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MG MGA - 2 more valve guide questions

Just removed my old iron guides. Comparing the new bronze ones, the inlets are 1-7/8 long vs 1-5/8 for the old ones. This will mean protruding 1/4 into the port - any problem, and why should it be so long (Moss).
Second question - the new guides are .0010 tighter fit. Should I attempt to punch them in using the piloted drift I made, or have them pressed? The WS manual says punch out, press in.
Art Pearse

Without looking first for the exact original specifications, my machine design experience says that Force Interference Class-2 fit (FN2 fit) should be about right for this application. The valve guide is 9/16-inch (0.5625") nominal OD. The tolerance dimensions would be:
Hole: +0.0007 to 0.0000 (0.5632-0.5625)
Shaft: +0.0012 to +0.0016 (0.5637-0.5641)
Interference: +0.0005 to 0.0016

All classes of fits from Running Clearance to Force Interference start by using a standard size reamer for the hole and adjusting the shaft size to suit. That is, the hole minimum is nominal size, and the shaft is oversize for interference fit. (Size references from Machinery's Handbook). FN2 fit in this shaft size should go together okay with a piloted punch and hammer.

If you want a looser fit, FN1 fit would have the same hole size, and the shaft would be smaller for maximum interference of 0.0009. If you want a tighter fit, FN4 fit would have the same hole size, and the shaft would be for maximum interference of 0.0018. The tightest standard spec for Force Interference fit in that shaft size is FN5, giving maximum interference in the range of 0.0023-0.0025. You definitely need a press to get that together without damage.

Now tell me what you measure as the actual OD of the new guides. If it is larger than 0.5650 you're just screwed for assembly, even with a press.

When you install a tube (like a valve guide) with Force Interference fit, it will inevitable shrink the bore a little as it is compressed into the hole. A hollow shaft will tolerate more interference, but more interference also means more reduction of the ID in the process. It is HIGHLY RECOMMENDED to check the bore and working fit after guide installation, and "adjust" the bore accordingly if necessary.

On checking the Workshop Manual I find the original guide OD is specified as 0.5635 (0.0010 oversize). I presume the manufacturing tolerance is on the up side, so the guide may be slightly larger but not smaller. This would make it no tighter than FN2 fit.

Valve guide bore is specified as 0.3438 dia (nominal 11/32").
Valve stem size is specified as 0.342 dia (undersized).
That means 0.002 clearance is intended for original iron guides when new. As shaft and bore go this is a very generous Running Clearance fit, but it has to accommodate thermal expansion that makes the bore shrink and reduces running clearance, so don't skimp on the bore size. This calls for running through a standard 11/32" reamer if the hole is too small after assembly.

The final trick is, if you use bronze guides you need a bit more clearance to accommodate 50% greater thermal expansion of the bronze material. This calls for making the guide bore at least 0.0010 larger (and larger yet is not bad). Since this calls for an oversize hole, you would need a special reamer or an adjustable reamer. In the absence of any special tools you can cut the head off of an old valve, chuck the stem in a power drill, and use it to hone the bore using valve lapping compound. It works a treat, just be sure to clean he grit out afterward. Don't worry about making the bore too large, because bronze guides hardly wear at all.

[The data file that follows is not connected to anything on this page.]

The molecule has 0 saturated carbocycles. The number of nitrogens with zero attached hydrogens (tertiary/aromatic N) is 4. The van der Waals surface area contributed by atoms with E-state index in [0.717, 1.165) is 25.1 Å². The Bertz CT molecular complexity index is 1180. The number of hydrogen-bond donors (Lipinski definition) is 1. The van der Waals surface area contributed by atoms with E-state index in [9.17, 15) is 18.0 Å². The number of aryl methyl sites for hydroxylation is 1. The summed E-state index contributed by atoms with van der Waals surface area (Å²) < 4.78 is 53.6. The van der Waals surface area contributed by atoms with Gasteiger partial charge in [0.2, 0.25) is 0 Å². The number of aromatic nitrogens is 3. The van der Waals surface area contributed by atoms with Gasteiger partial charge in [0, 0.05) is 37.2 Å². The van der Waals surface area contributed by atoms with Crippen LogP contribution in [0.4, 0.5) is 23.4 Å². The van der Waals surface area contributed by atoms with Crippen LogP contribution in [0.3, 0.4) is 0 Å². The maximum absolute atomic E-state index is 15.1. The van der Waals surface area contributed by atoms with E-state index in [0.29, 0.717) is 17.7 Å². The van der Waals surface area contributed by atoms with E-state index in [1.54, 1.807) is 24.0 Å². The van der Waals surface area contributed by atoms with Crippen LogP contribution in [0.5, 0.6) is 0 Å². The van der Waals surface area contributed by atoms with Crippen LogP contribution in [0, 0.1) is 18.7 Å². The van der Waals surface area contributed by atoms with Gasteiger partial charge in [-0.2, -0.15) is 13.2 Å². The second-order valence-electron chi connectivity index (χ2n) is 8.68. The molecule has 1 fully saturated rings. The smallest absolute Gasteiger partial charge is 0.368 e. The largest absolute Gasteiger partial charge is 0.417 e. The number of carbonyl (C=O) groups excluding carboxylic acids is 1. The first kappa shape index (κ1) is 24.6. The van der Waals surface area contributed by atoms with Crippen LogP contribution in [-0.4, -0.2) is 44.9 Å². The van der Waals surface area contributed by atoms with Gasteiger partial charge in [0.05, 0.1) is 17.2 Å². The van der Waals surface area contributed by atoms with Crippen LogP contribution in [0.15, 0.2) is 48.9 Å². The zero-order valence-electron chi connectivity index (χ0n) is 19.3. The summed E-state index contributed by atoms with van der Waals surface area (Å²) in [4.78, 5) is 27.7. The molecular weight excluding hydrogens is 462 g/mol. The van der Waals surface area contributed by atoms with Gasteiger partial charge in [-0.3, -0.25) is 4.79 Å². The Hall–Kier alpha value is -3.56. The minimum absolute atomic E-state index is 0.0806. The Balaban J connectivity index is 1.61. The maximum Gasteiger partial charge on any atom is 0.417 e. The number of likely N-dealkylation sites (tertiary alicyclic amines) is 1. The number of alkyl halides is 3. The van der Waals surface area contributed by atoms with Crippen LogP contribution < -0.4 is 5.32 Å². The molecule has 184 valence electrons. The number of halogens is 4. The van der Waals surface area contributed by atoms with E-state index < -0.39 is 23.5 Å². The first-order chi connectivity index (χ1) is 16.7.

Barney Gaylord

Barney, the old guides are .5635. The new ones are more like .5642 on average, so .0007 more. I'm going to have them pressed. Thanks for the honing tip - use jewellers rouge?
Art Pearse

Use common valve lapping compound to hone the guides, same stuff you use for hand lapping valves to seats, available cheap at any local auto parts store. Jewelers rouge might be too fine grained and not produce enough clearance in the guides.
Barney Gaylord

Barney, is there not a danger of the grinding grit getting embedded in the soft metal guide (bronze) and causing valve stem wear?
Art Pearse

Generally no problem, as long as it is thoroughly cleaned after lapping. Bronze valve guides are very tough alloys (commonly Manganese-bronze or silicone-bronze), not soft like sintered bronze bearing bushings (commonly 660 bronze).

I have done this myself (in 1994), followed by 100,000 miles of driving with almost no noticeable wear on the bronze guides or the valve stems, then transferring the same head (with new valves) to another engine without touching the guides. Valve stems should also have less wear with bronze guides than with iron guides.
Barney Gaylord

Job done. Went .344 on inlets and .3445 on exhausts. .3445 by a "ball hone" in effect ramming a ball bearing through the guide.
Art Pearse

That works too, but where did you find a steel ball 0.001" oversize?
Barney Gaylord

The ball hone was part of the machinist's tool kit. He used a .3440 reamer and then the .3445 ball. Not sure who makes them.
Art Pearse

This thread was discussed between 28/04/2009 and 01/05/2009

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